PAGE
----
Positive psychology research has given people more effective tools to make better decisions and increase their well-being. If you treat yourself as a scientific experiment and test things on yourself, you will find out what works best for you.

For Sue Langley, co-founder of the Langley Group Institute and co-creator of the Diploma of Positive Psychology and Wellbeing,  positive psychology (and the neuroscience and science of emotions in particular) give us clues, tips, and tools to make better decisions and increase wellbeing, yet sometimes the research is not put across in an easy digestible way. She likes to take the science and make it practical and real for people.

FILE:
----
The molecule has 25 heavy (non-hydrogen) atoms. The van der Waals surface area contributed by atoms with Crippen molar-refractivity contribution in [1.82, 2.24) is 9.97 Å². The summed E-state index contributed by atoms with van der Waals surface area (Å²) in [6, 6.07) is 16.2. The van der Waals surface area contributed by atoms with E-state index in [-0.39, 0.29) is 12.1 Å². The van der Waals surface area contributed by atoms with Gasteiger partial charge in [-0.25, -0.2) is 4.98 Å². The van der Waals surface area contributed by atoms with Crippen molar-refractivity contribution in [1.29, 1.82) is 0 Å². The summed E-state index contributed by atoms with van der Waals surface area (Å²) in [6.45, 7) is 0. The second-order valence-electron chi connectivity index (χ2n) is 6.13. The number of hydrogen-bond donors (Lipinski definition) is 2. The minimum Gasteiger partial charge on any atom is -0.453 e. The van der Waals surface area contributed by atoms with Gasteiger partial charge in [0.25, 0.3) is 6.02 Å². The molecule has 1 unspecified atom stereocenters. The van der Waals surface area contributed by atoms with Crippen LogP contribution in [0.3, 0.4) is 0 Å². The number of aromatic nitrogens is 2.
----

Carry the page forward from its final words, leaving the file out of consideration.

Sue was interviewed by Steven Zarian for Students of the International Positive Psychology Association (check out their Facebook page here)In this profile published in their February newsletter, she shares some of her key learnings and insights.